Saturday afternoon, the Mary C. O’Keefe Cultural Center in Ocean Springs joined with 100 Women DBA and the Walter Anderson Museum of Art to provide listening booths for open discussions about race and the state of the nation.
Designated listeners sat at one end of the six foot picnic tables while the speakers sat at the other end to ensure everyone’s safety.
For Juneteenth, 100 Women DBA put on a march and rally at the Hancock County Courthouse. However, Rachel Dangermond, the director of 100 Men Hall, felt the community needed another way to respond to the nation’s unrest. “We also wanted to look at healing. And we just have to acknowledge that we all are suffering from this, white people, black people, we all are suffering from this racism. And so the healing booths were a way for people to just get off their chests what’s been weighing them down. And it’s just a place to open the conversation.”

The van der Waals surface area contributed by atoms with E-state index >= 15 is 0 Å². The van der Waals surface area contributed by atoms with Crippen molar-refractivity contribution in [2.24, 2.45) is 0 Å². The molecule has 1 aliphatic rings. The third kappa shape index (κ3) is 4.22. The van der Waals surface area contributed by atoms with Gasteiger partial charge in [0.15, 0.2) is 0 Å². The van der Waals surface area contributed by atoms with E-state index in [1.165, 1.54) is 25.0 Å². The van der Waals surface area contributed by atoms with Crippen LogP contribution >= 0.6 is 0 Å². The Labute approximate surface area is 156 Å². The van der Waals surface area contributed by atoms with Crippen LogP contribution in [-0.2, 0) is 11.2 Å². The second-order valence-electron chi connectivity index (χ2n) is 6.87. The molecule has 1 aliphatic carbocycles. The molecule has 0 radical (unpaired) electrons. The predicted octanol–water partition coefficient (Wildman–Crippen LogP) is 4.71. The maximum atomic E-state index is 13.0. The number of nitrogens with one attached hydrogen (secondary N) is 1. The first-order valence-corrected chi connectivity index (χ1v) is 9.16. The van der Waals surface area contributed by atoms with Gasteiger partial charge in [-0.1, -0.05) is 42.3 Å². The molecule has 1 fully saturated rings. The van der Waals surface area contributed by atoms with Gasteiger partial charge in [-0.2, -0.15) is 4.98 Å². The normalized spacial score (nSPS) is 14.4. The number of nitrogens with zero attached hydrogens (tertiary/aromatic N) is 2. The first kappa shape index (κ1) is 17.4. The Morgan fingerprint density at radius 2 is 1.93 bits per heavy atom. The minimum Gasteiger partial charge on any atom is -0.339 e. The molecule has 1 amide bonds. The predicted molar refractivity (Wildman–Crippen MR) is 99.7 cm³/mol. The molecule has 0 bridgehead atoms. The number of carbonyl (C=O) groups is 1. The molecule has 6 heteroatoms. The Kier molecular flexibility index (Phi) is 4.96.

Participant Austin Baldwin said, “I think that it’s important for us to come out together, have honest conversations with each other without the pressures of Facebook and all the antagonism that’s going on left and right on Facebook. I think, also, another thing that’s important with these kind of, especially these in-person discussions, is having the ability to really understand someone’s tone, where someone’s getting at, when you’re not just reading words.”